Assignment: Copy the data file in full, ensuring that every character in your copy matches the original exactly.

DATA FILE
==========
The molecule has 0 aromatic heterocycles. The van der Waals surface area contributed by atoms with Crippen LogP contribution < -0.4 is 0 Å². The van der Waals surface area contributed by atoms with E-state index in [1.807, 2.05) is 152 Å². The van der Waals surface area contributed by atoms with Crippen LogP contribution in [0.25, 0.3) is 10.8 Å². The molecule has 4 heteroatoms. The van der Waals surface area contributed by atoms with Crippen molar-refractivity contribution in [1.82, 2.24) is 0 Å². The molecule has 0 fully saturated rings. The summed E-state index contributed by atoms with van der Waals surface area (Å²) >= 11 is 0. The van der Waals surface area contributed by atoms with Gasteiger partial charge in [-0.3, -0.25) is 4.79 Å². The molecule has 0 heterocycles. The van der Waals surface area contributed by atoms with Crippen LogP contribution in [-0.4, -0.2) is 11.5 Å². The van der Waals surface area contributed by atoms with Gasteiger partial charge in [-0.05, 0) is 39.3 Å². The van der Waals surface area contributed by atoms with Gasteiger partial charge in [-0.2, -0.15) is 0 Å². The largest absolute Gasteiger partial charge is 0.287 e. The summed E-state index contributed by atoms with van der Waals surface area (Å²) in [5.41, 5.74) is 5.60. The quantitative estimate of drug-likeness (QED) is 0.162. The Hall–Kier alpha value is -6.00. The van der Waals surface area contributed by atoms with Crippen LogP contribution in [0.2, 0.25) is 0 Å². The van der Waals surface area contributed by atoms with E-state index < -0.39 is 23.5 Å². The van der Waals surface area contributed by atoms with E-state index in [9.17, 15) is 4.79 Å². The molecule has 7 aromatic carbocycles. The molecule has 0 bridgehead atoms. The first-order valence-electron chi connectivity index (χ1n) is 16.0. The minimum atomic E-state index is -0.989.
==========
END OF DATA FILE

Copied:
The molecule has 0 aromatic heterocycles. The van der Waals surface area contributed by atoms with Crippen LogP contribution < -0.4 is 0 Å². The van der Waals surface area contributed by atoms with E-state index in [1.807, 2.05) is 152 Å². The van der Waals surface area contributed by atoms with Crippen LogP contribution in [0.25, 0.3) is 10.8 Å². The molecule has 4 heteroatoms. The van der Waals surface area contributed by atoms with Crippen molar-refractivity contribution in [1.82, 2.24) is 0 Å². The molecule has 0 fully saturated rings. The summed E-state index contributed by atoms with van der Waals surface area (Å²) >= 11 is 0. The van der Waals surface area contributed by atoms with Gasteiger partial charge in [-0.3, -0.25) is 4.79 Å². The molecule has 0 heterocycles. The van der Waals surface area contributed by atoms with Crippen LogP contribution in [-0.4, -0.2) is 11.5 Å². The van der Waals surface area contributed by atoms with Gasteiger partial charge in [-0.05, 0) is 39.3 Å². The van der Waals surface area contributed by atoms with Gasteiger partial charge in [-0.2, -0.15) is 0 Å². The largest absolute Gasteiger partial charge is 0.287 e. The summed E-state index contributed by atoms with van der Waals surface area (Å²) in [5.41, 5.74) is 5.60. The quantitative estimate of drug-likeness (QED) is 0.162. The Hall–Kier alpha value is -6.00. The van der Waals surface area contributed by atoms with Crippen LogP contribution in [0.2, 0.25) is 0 Å². The van der Waals surface area contributed by atoms with E-state index < -0.39 is 23.5 Å². The van der Waals surface area contributed by atoms with E-state index in [9.17, 15) is 4.79 Å². The molecule has 7 aromatic carbocycles. The molecule has 0 bridgehead atoms. The first-order valence-electron chi connectivity index (χ1n) is 16.0. The minimum atomic E-state index is -0.989.